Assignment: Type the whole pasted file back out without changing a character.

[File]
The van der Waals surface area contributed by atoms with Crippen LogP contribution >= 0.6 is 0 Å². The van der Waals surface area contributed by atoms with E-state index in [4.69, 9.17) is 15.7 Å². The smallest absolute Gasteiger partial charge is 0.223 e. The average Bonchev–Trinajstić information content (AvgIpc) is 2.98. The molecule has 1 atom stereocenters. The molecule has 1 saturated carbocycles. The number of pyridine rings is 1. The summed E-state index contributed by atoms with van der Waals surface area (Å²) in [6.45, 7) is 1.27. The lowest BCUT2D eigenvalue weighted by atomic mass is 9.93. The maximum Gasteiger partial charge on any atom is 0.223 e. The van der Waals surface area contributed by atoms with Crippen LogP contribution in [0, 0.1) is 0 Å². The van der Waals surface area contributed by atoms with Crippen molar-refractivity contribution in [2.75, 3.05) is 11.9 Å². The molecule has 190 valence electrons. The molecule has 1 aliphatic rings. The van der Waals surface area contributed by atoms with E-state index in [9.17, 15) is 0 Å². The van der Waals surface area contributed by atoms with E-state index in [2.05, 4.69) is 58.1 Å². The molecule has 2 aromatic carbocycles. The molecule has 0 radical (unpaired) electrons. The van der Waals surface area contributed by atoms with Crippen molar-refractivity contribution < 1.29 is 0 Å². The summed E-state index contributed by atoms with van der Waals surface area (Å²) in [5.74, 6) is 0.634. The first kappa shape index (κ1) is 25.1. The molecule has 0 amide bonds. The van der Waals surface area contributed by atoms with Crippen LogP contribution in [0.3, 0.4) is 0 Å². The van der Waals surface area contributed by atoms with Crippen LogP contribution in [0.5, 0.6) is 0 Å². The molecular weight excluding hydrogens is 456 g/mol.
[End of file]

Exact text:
The van der Waals surface area contributed by atoms with Crippen LogP contribution >= 0.6 is 0 Å². The van der Waals surface area contributed by atoms with E-state index in [4.69, 9.17) is 15.7 Å². The smallest absolute Gasteiger partial charge is 0.223 e. The average Bonchev–Trinajstić information content (AvgIpc) is 2.98. The molecule has 1 atom stereocenters. The molecule has 1 saturated carbocycles. The number of pyridine rings is 1. The summed E-state index contributed by atoms with van der Waals surface area (Å²) in [6.45, 7) is 1.27. The lowest BCUT2D eigenvalue weighted by atomic mass is 9.93. The maximum Gasteiger partial charge on any atom is 0.223 e. The van der Waals surface area contributed by atoms with Crippen LogP contribution in [0, 0.1) is 0 Å². The van der Waals surface area contributed by atoms with Crippen molar-refractivity contribution in [2.75, 3.05) is 11.9 Å². The molecule has 190 valence electrons. The molecule has 1 aliphatic rings. The van der Waals surface area contributed by atoms with E-state index in [9.17, 15) is 0 Å². The van der Waals surface area contributed by atoms with E-state index in [2.05, 4.69) is 58.1 Å². The molecule has 2 aromatic carbocycles. The molecule has 0 radical (unpaired) electrons. The van der Waals surface area contributed by atoms with Crippen molar-refractivity contribution < 1.29 is 0 Å². The summed E-state index contributed by atoms with van der Waals surface area (Å²) in [5.74, 6) is 0.634. The first kappa shape index (κ1) is 25.1. The molecule has 0 amide bonds. The van der Waals surface area contributed by atoms with Crippen LogP contribution in [0.3, 0.4) is 0 Å². The van der Waals surface area contributed by atoms with Crippen LogP contribution in [0.5, 0.6) is 0 Å². The molecular weight excluding hydrogens is 456 g/mol.